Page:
I’ve been exploring the different crafting options available in Blacksmithing (on my Imperial Templar), Woodworking (on my Orc Dragonknight), and Clothing (on my Altmer Sorcerer) as they all follow similar rules and so it’s easy to advance them together. Even if I’m not playing the other characters as much. That said, I’ve been steadily pushing my Sorcerer towards Lvl 10 while my Templar has now surpassed Lvl 20. My Khajiit Nightblade has Alchemy and Provisioning. One of which is almost exclusively useful to him, while the other, Provisioning, doesn’t really hold much of my attention as I’m not too interested in housing. Nor am I particularly thrilled with the prospect of carrying around hundreds of ingredients.

It’s been a while since we’ve been back here.

Which, unlike Enchanting, or even Alchemy, I can’t experiment with and so I need recipes to actually cook food. I’m sure that cooked meals will one day be very important to my progression for some reason or another, but at the moment it’s something I think I’ll leave until I better understand it. Whereas the other crafting options are all covered and I’m constantly researching new things. I’m prioritising things I think I’ll need on my equipment first as the research duration increases dramatically after a few Traits are unlocked.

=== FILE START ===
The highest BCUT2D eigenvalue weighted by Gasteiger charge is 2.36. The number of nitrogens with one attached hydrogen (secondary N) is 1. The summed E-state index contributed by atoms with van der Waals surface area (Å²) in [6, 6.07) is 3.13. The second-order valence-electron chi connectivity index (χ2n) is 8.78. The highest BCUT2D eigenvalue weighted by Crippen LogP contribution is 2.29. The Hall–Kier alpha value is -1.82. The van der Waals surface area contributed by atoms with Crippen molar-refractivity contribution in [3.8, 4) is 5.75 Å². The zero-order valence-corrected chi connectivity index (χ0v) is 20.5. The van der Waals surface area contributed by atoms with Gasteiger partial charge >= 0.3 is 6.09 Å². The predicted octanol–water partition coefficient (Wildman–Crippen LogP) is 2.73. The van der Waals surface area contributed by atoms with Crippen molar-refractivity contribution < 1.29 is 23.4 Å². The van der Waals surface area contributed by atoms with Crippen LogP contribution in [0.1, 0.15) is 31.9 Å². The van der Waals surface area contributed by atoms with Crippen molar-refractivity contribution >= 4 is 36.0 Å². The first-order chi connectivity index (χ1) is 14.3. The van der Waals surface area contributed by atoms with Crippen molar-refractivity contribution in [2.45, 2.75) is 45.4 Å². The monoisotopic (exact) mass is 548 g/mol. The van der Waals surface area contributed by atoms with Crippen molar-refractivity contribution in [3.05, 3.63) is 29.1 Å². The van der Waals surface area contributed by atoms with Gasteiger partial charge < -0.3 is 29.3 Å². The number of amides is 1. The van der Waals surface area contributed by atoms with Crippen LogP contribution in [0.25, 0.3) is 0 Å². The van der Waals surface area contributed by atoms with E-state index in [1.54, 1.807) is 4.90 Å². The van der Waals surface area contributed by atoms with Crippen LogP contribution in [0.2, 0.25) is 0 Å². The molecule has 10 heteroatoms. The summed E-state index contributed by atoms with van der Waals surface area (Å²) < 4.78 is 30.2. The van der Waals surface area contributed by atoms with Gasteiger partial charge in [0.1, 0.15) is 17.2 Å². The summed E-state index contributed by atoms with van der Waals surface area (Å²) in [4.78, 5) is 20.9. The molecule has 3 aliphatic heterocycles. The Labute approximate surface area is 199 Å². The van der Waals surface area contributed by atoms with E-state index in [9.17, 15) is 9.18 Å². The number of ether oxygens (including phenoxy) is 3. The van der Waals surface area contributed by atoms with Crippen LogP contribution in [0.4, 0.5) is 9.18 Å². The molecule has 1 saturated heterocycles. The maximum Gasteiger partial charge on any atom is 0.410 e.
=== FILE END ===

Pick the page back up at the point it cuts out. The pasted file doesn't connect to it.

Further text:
I’ve explored the depths of public and group dungeons now, too.

The group dungeon was an attempt to solo a boss and get a better understanding of how things work. The boss was pretty tough, sporting a two phase engagement that had a combined total of 2.5m health which took some patience. I defeated it, but, sadly, the rest of the dungeon seems a little outside of my soloing capability at the moment. But one day. Maybe.

The public dungeons are quite interesting and are (as I understand it) more extensive and more difficult versions of delves. Delves being miniature dungeons often housing a Skyshard and a boss to clear the event. Whereas public dungeons have multiple bosses, more loot, and quests. It’s nice to be able to engage in group content outside of an actual group, though. Keeps you busy. As if exploring the many areas you have to visit over the course of your personal story wouldn’t do that already. Or the endless number of diversions set to side track you into next Tuesday. In either case, I’m enjoying the available content much more than I anticipated I would. I’m particularly enjoying the close combat style of the Templar.

Have a nice week, all!

Moggie